Thanks, Google: Cashing In on Gmail Caching
ADOTAS – Last month, Google announced that it was going to be making a few changes to Gmail:
- Gmail will automatically display images in emails viewed on both the Web version of Gmail and on mobile devices when viewed within Gmail’s app, unless users choose not to allow it. This means no more need to click on “Display Images.”
- Gmail will now host those email images, meaning they’ll be downloaded once by the Google caching server and delivered by the Gmail server.
Google claimed this was good for consumers.
How? Before the changes, when people downloaded images, the third-party server that sent them could collect a ton of data about them.
That was great for email marketers who rely on that info to optimize their targeting capabilities. With the changes, email marketers can no longer access the same rich real-time data because embedded email images will be downloaded by the Google proxy server rather than the actual end user’s email client.
So, like anything new and innovative, this news was greeted with a frenzied panic in the email marketing community.
But there’s another point of view. We could choose to believe that what’s good for the consumer is good for the email marketer. We could actually embrace image caching as just another in a series of welcome innovations by Google that helped make 2013 “The Year of Email,” and one that will ultimately be seen as a boon to email marketing and creatives.
As soon as people open their email, the creative images marketers so carefully craft have the chance to delight — instead of getting lost in the void of unloaded images.
Plus, email opens – as measured by email marketers – are sure to increase. For many reasons.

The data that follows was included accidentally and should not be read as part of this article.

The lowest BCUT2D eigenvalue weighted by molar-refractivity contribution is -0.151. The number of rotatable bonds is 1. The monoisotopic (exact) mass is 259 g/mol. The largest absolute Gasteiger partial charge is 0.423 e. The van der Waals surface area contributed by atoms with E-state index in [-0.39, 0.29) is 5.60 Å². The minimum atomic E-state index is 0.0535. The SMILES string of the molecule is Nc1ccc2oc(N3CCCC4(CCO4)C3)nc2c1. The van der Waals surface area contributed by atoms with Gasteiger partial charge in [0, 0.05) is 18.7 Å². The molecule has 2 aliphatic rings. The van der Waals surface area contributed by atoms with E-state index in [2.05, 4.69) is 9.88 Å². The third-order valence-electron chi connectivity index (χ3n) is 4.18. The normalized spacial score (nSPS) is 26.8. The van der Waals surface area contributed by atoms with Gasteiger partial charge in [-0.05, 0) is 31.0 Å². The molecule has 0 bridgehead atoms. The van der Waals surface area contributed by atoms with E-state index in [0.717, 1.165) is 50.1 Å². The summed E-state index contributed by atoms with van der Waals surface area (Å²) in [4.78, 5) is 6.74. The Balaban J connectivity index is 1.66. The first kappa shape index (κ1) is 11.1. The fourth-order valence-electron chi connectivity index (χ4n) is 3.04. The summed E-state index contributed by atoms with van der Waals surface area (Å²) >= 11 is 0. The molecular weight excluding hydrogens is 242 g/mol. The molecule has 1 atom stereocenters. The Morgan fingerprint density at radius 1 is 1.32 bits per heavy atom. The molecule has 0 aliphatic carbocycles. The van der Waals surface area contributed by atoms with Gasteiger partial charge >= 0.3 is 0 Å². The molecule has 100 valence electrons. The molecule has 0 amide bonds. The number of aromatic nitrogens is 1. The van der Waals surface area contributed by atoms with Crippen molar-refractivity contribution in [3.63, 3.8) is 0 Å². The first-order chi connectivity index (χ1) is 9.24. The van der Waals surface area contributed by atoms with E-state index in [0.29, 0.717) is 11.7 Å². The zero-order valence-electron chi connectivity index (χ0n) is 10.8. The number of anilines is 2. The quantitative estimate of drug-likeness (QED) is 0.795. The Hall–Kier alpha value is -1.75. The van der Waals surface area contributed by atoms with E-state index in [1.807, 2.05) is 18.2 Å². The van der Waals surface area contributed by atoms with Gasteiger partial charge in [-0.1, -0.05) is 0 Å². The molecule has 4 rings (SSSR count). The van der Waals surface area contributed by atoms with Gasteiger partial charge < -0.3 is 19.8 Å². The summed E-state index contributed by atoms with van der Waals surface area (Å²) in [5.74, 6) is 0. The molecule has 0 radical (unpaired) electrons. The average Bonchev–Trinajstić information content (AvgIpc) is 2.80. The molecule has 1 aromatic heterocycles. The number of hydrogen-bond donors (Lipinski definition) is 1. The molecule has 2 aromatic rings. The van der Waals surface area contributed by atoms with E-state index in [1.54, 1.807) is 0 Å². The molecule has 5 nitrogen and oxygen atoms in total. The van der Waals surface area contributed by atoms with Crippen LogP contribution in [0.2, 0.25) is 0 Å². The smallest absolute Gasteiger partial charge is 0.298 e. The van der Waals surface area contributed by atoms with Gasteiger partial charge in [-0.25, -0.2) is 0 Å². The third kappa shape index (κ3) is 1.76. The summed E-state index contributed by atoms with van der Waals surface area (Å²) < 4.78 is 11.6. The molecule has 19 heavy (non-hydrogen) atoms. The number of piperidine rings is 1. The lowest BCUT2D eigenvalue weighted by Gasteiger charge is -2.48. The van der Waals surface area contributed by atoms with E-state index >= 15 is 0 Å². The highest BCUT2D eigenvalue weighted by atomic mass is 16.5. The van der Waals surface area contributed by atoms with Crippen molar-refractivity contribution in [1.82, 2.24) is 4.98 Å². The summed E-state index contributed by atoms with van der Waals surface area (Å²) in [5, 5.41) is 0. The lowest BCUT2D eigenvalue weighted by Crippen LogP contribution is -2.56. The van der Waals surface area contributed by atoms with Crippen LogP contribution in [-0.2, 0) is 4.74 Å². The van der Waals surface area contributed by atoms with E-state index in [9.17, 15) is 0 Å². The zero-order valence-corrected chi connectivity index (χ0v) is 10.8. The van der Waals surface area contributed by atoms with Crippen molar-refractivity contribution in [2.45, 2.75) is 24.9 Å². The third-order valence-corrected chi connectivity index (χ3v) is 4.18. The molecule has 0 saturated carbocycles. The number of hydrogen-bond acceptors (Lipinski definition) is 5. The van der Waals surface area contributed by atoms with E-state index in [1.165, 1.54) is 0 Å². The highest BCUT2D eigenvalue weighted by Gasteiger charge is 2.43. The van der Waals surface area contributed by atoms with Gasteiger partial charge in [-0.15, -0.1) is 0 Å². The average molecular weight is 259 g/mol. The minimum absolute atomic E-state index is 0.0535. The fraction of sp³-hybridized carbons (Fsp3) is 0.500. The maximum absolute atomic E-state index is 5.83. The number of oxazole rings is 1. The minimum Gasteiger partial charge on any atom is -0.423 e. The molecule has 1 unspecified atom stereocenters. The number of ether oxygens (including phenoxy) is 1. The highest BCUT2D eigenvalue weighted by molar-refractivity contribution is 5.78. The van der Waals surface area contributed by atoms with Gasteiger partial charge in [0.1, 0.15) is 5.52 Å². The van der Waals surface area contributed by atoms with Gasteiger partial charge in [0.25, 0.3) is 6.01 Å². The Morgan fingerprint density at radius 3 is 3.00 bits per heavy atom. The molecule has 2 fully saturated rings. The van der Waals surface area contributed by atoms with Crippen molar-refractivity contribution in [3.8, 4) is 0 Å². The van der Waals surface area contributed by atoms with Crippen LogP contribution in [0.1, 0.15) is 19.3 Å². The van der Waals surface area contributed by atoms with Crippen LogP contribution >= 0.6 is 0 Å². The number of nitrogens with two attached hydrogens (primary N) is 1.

For starters, impressions are counted as soon as users open the emails instead of after they take the extra step of clicking on “Display Images.” This means more email ad creative being seen by consumers without requiring more clicks.
Second, since emails are more privacy-friendly than before, people are more likely to open them.
Third, images will entice more opens. Images will always be more powerful than any copy or subject line. And now those images will be rendered in their full glory, even through the preview pane.
Will this provide some new challenges for marketers and their email ad campaigns, since they’ll no longer have access to the same data about the end user? Of course. Anything new that is introduced to the inbox environment is guaranteed to throw some kinks into established ways of doing things.
But there are ways around the impact on email ad targeting capabilities. For any ad campaigns that are relying on targeting criteria that might be compromised by Gmail’s caching, marketers can use offline first- and third-party data, or custom audience (non-cache based) techniques.
Or marketers can use browser targeting to exclude Gmail users who are actually using the Gmail web interface, to ensure that all impressions are accurately targeted.
The important thing is that Gmail’s latest inbox innovations mean more ads delighting more customers, which means each impression is bound to have more brand-boosting value. And that’s a good thing for everybody.
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“impressions are counted as soon as users open the emails
instead of after they take the extra step of clicking on “Display
Images.”” How are you counting impressions if nothing is pulled
from your site that allows you to count?
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